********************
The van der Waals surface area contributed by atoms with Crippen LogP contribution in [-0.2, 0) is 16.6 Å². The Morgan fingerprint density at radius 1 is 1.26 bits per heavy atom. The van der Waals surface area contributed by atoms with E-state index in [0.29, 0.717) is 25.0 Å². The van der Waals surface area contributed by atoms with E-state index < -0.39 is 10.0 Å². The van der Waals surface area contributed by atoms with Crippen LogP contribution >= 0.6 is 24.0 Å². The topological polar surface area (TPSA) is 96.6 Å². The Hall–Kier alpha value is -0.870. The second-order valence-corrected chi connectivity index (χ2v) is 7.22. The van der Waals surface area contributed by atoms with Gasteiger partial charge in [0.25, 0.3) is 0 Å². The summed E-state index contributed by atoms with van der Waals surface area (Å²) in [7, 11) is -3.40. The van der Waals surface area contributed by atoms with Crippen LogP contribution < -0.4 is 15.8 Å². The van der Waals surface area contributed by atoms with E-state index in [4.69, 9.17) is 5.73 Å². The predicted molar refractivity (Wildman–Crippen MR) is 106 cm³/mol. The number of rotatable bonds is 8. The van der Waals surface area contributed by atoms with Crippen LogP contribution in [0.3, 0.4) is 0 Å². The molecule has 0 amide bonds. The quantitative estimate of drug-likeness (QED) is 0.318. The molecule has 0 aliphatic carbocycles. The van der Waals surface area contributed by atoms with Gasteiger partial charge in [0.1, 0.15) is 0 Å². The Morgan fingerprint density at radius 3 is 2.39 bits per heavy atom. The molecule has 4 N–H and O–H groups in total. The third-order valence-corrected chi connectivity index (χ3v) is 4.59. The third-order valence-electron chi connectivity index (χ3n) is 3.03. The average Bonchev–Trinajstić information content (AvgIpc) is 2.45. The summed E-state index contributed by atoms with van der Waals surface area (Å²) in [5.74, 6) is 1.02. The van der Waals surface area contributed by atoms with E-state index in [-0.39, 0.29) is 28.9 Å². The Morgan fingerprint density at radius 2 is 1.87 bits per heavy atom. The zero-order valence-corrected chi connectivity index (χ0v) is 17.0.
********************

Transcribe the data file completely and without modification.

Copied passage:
The van der Waals surface area contributed by atoms with Crippen LogP contribution in [-0.2, 0) is 16.6 Å². The Morgan fingerprint density at radius 1 is 1.26 bits per heavy atom. The van der Waals surface area contributed by atoms with E-state index in [0.29, 0.717) is 25.0 Å². The van der Waals surface area contributed by atoms with E-state index < -0.39 is 10.0 Å². The van der Waals surface area contributed by atoms with Crippen LogP contribution >= 0.6 is 24.0 Å². The topological polar surface area (TPSA) is 96.6 Å². The Hall–Kier alpha value is -0.870. The second-order valence-corrected chi connectivity index (χ2v) is 7.22. The van der Waals surface area contributed by atoms with Gasteiger partial charge in [0.25, 0.3) is 0 Å². The summed E-state index contributed by atoms with van der Waals surface area (Å²) in [7, 11) is -3.40. The van der Waals surface area contributed by atoms with Crippen LogP contribution < -0.4 is 15.8 Å². The van der Waals surface area contributed by atoms with E-state index in [4.69, 9.17) is 5.73 Å². The predicted molar refractivity (Wildman–Crippen MR) is 106 cm³/mol. The number of rotatable bonds is 8. The van der Waals surface area contributed by atoms with Crippen LogP contribution in [0.3, 0.4) is 0 Å². The molecule has 0 amide bonds. The quantitative estimate of drug-likeness (QED) is 0.318. The molecule has 0 aliphatic carbocycles. The van der Waals surface area contributed by atoms with Gasteiger partial charge in [0.1, 0.15) is 0 Å². The Morgan fingerprint density at radius 3 is 2.39 bits per heavy atom. The molecule has 4 N–H and O–H groups in total. The third-order valence-corrected chi connectivity index (χ3v) is 4.59. The third-order valence-electron chi connectivity index (χ3n) is 3.03. The average Bonchev–Trinajstić information content (AvgIpc) is 2.45. The summed E-state index contributed by atoms with van der Waals surface area (Å²) in [5.74, 6) is 1.02. The van der Waals surface area contributed by atoms with E-state index in [-0.39, 0.29) is 28.9 Å². The Morgan fingerprint density at radius 2 is 1.87 bits per heavy atom. The zero-order valence-corrected chi connectivity index (χ0v) is 17.0.